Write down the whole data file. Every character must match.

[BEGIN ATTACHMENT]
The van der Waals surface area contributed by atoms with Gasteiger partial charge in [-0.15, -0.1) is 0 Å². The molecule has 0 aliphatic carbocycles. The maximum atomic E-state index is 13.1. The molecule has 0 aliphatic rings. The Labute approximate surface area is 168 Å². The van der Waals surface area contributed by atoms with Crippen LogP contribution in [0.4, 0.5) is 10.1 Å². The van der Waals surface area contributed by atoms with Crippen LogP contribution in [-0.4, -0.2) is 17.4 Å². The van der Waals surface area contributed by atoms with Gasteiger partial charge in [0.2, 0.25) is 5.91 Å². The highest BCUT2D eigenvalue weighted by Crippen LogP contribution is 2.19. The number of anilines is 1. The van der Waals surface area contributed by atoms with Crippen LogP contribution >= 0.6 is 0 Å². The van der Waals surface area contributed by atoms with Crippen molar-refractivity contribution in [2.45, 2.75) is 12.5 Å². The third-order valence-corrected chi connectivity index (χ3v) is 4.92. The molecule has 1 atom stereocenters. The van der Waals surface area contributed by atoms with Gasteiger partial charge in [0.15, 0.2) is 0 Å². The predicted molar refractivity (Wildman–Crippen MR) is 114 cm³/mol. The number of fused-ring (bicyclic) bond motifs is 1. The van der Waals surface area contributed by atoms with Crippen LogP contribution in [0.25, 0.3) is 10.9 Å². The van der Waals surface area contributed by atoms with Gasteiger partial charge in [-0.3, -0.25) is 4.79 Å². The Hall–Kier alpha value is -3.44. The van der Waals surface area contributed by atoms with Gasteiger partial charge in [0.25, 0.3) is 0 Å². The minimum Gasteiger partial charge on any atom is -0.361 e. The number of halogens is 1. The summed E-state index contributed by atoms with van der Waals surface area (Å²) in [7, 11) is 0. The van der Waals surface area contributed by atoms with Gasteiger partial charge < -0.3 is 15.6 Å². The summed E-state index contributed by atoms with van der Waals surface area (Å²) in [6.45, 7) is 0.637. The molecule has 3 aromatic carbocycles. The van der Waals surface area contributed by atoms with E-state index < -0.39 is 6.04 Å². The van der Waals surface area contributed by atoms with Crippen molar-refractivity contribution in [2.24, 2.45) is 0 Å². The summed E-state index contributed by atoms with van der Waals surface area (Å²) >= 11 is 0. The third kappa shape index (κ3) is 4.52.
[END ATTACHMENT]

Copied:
The van der Waals surface area contributed by atoms with Gasteiger partial charge in [-0.15, -0.1) is 0 Å². The molecule has 0 aliphatic carbocycles. The maximum atomic E-state index is 13.1. The molecule has 0 aliphatic rings. The Labute approximate surface area is 168 Å². The van der Waals surface area contributed by atoms with Crippen LogP contribution in [0.4, 0.5) is 10.1 Å². The van der Waals surface area contributed by atoms with Crippen LogP contribution in [-0.4, -0.2) is 17.4 Å². The van der Waals surface area contributed by atoms with Gasteiger partial charge in [0.2, 0.25) is 5.91 Å². The highest BCUT2D eigenvalue weighted by Crippen LogP contribution is 2.19. The number of anilines is 1. The van der Waals surface area contributed by atoms with Crippen LogP contribution >= 0.6 is 0 Å². The van der Waals surface area contributed by atoms with Crippen molar-refractivity contribution in [2.45, 2.75) is 12.5 Å². The third-order valence-corrected chi connectivity index (χ3v) is 4.92. The molecule has 1 atom stereocenters. The van der Waals surface area contributed by atoms with Gasteiger partial charge in [0.15, 0.2) is 0 Å². The predicted molar refractivity (Wildman–Crippen MR) is 114 cm³/mol. The number of fused-ring (bicyclic) bond motifs is 1. The van der Waals surface area contributed by atoms with Crippen LogP contribution in [0.25, 0.3) is 10.9 Å². The van der Waals surface area contributed by atoms with Gasteiger partial charge in [-0.3, -0.25) is 4.79 Å². The Hall–Kier alpha value is -3.44. The van der Waals surface area contributed by atoms with Gasteiger partial charge in [0.25, 0.3) is 0 Å². The minimum Gasteiger partial charge on any atom is -0.361 e. The number of halogens is 1. The summed E-state index contributed by atoms with van der Waals surface area (Å²) in [7, 11) is 0. The van der Waals surface area contributed by atoms with Gasteiger partial charge < -0.3 is 15.6 Å². The summed E-state index contributed by atoms with van der Waals surface area (Å²) in [6.45, 7) is 0.637. The molecule has 3 aromatic carbocycles. The van der Waals surface area contributed by atoms with E-state index < -0.39 is 6.04 Å². The van der Waals surface area contributed by atoms with Crippen molar-refractivity contribution in [2.24, 2.45) is 0 Å². The summed E-state index contributed by atoms with van der Waals surface area (Å²) >= 11 is 0. The third kappa shape index (κ3) is 4.52.